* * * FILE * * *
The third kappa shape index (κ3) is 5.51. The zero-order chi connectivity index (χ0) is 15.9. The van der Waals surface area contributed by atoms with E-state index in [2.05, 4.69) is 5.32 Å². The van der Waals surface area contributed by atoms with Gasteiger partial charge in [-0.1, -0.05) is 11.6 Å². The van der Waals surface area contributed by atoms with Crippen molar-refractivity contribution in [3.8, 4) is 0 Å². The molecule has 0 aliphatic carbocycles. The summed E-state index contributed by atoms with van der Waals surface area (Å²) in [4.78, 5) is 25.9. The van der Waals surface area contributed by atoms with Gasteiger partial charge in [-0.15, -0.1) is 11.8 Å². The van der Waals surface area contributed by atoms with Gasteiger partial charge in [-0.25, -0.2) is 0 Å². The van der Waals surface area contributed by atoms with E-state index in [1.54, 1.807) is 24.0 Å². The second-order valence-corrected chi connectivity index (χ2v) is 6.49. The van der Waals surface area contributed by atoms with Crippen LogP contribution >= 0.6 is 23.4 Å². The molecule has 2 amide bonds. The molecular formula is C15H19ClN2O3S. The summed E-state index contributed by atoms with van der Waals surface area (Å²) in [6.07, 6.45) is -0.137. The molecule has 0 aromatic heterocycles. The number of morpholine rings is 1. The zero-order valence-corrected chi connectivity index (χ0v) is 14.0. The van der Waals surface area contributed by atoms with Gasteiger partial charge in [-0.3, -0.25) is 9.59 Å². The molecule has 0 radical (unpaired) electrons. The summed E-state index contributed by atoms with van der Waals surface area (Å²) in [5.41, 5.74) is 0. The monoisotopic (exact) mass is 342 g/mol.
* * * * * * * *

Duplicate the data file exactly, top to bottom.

The third kappa shape index (κ3) is 5.51. The zero-order chi connectivity index (χ0) is 15.9. The van der Waals surface area contributed by atoms with E-state index in [2.05, 4.69) is 5.32 Å². The van der Waals surface area contributed by atoms with Gasteiger partial charge in [-0.1, -0.05) is 11.6 Å². The van der Waals surface area contributed by atoms with Crippen molar-refractivity contribution in [3.8, 4) is 0 Å². The molecule has 0 aliphatic carbocycles. The summed E-state index contributed by atoms with van der Waals surface area (Å²) in [4.78, 5) is 25.9. The van der Waals surface area contributed by atoms with Gasteiger partial charge in [-0.15, -0.1) is 11.8 Å². The van der Waals surface area contributed by atoms with Gasteiger partial charge in [-0.25, -0.2) is 0 Å². The van der Waals surface area contributed by atoms with E-state index in [1.54, 1.807) is 24.0 Å². The second-order valence-corrected chi connectivity index (χ2v) is 6.49. The van der Waals surface area contributed by atoms with Crippen LogP contribution >= 0.6 is 23.4 Å². The molecule has 2 amide bonds. The molecular formula is C15H19ClN2O3S. The summed E-state index contributed by atoms with van der Waals surface area (Å²) in [6.07, 6.45) is -0.137. The molecule has 0 aromatic heterocycles. The number of morpholine rings is 1. The zero-order valence-corrected chi connectivity index (χ0v) is 14.0. The van der Waals surface area contributed by atoms with Gasteiger partial charge in [-0.3, -0.25) is 9.59 Å². The molecule has 0 radical (unpaired) electrons. The summed E-state index contributed by atoms with van der Waals surface area (Å²) in [5.41, 5.74) is 0. The monoisotopic (exact) mass is 342 g/mol.